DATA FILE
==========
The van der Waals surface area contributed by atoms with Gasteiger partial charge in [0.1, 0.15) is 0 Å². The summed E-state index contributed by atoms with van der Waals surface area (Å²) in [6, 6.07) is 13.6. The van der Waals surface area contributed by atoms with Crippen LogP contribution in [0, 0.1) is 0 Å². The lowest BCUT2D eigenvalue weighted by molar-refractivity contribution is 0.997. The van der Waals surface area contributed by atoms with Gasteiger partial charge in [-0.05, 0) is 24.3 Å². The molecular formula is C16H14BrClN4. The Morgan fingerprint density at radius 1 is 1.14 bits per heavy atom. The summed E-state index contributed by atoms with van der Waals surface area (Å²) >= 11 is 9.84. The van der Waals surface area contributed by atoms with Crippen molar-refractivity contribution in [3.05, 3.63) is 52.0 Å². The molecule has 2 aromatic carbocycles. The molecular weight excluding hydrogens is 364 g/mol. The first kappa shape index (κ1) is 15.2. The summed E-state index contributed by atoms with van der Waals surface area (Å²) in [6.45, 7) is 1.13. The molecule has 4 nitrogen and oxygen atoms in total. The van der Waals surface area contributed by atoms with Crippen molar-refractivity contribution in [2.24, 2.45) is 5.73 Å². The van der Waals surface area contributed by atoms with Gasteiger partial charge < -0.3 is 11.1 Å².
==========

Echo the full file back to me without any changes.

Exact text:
The van der Waals surface area contributed by atoms with Gasteiger partial charge in [0.1, 0.15) is 0 Å². The summed E-state index contributed by atoms with van der Waals surface area (Å²) in [6, 6.07) is 13.6. The van der Waals surface area contributed by atoms with Crippen LogP contribution in [0, 0.1) is 0 Å². The lowest BCUT2D eigenvalue weighted by molar-refractivity contribution is 0.997. The van der Waals surface area contributed by atoms with Gasteiger partial charge in [-0.05, 0) is 24.3 Å². The molecular formula is C16H14BrClN4. The Morgan fingerprint density at radius 1 is 1.14 bits per heavy atom. The summed E-state index contributed by atoms with van der Waals surface area (Å²) >= 11 is 9.84. The van der Waals surface area contributed by atoms with Crippen molar-refractivity contribution in [3.05, 3.63) is 52.0 Å². The molecule has 2 aromatic carbocycles. The molecular weight excluding hydrogens is 364 g/mol. The first kappa shape index (κ1) is 15.2. The summed E-state index contributed by atoms with van der Waals surface area (Å²) in [6.45, 7) is 1.13. The molecule has 4 nitrogen and oxygen atoms in total. The van der Waals surface area contributed by atoms with Crippen molar-refractivity contribution in [2.24, 2.45) is 5.73 Å². The van der Waals surface area contributed by atoms with Gasteiger partial charge < -0.3 is 11.1 Å².